Tuesday, March 2, 2010

Bland Country

I found a small (still sealed) gem yesterday at the Brooklyn Record Riot, Get On Down With Bobby Bland, from 1975.  Bland was already well-established as one of the great blues and soul singers, but a list of some of the songwriting credits on Get On Down will give you a better idea of what he was up to on this album than the title or cover photo could: Dan Penn, Merle Haggard, Conway Twitty, Billy Sherrill.  Yes, that's right, we're in country-soul (not to be confused with country blues) territory.

It seems like a few years ago, there was a slight surge in interest in the country-soul crossovers of the late-'60s to mid-'70s - I vaguely recall some compilations and reissues appearing all around the same time. It's a particularly rich vein of music, spanning from Joe Tex and Joe Simon to Gram Parsons and Charlie Rich.  Ray Charles' Modern Sounds In Country Music records are usually cited as the inspiration/prototype for this mini-movement, but of course the process of cultural borrowing (or stealing) across racial lines is the engine that's driven American music from the beginning. 

Charles (for some reason, it seems weird referring to Ray Charles as "Charles") may have demonstrated the commercial viability of r'n'b artists recording country songs and proved that he could sing the hell out of a country song (or at least convincingly Ray-ify it), but his project was all about taking hillbilly music way uptown - Hank Williams songs with a (lightly) swingin' orchestra, etc.  The field was still open for artists who wanted to engage with country music on a closer-to-the-ground level, down in the pasture where they might get some shit on their shoes.  Bobby Bland didn't get all the way there - he definitely walked out of the Get On Down sessions with clean shoes - but if the arrangements seem a tad smooth today, they're a heckuva lot more understated and, to my ears, listenable than Ray's.  And they don't ever threaten to overshadow Bland's voice, which is smooth in an entirely different way (single malt whiskey smooth as opposed to baby food smooth).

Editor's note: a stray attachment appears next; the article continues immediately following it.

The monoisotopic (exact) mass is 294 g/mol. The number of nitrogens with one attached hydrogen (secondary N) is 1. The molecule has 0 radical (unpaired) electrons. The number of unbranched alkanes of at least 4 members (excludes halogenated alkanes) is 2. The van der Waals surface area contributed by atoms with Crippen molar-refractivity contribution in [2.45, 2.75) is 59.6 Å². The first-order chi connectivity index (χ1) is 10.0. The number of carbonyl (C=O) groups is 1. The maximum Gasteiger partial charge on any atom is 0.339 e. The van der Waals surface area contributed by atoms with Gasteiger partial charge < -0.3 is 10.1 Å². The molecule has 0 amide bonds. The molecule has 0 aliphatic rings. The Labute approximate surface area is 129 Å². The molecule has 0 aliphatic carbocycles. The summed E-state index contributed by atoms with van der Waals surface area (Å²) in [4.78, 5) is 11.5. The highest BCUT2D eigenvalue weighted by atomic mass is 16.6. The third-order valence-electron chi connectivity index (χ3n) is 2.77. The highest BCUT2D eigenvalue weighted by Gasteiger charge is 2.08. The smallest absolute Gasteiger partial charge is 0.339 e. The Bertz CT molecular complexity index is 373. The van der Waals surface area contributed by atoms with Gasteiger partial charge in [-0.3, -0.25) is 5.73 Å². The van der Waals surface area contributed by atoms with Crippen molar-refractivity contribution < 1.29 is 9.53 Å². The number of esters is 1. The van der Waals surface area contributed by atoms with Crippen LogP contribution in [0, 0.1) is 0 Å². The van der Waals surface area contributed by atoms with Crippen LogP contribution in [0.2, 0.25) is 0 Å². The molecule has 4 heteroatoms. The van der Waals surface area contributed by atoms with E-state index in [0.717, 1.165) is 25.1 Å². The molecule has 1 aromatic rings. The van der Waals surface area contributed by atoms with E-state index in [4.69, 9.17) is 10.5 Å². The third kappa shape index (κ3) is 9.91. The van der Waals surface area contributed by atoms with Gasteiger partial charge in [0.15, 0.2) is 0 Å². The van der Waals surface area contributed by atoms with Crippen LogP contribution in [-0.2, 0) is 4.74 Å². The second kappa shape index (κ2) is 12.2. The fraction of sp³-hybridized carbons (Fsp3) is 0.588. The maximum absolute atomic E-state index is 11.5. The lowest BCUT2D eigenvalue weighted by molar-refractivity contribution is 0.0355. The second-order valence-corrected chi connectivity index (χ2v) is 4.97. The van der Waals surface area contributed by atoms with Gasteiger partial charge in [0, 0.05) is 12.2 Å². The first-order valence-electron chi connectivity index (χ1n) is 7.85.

With Bobby Bland's take on country, there's very little feeling of novelty.  The material is well-selected, or at least he makes it sound that way.  You don't hear Bland straining to fit himself into the song or distorting the song to fit his style - the tell-tale signs of an awkward crossover attempt (see Willie Nelson's Countryman). In his B+ review of the album (in which, typically, he makes the key points in minimum space), Robert Christgau hears awkwardness on one track (Conway Twitty's "You've Never Been This Far Before"), leading him to ask, "...he seems a little ill at ease reassuring a virgin with bom-bom-boms, but wouldn't you?"

One of the standout tracks for me is the last one, "You're Gonna Love Yourself (In The Morning)" by Alabama Music Hall of Famer Donnie Fritts (how's this for a resume?: Muscle Shoals session man, longtime Kristofferson sideman/sidekick, widely recorded songwriter, Peckinpah actor).  Bland seems entirely at ease with the Hag classic "Today I Started Loving You Again" and while "Someone To Give My Love To" doesn't surpass the benchmark Johnny Paycheck version, it's another highlight on an album with no real duds.

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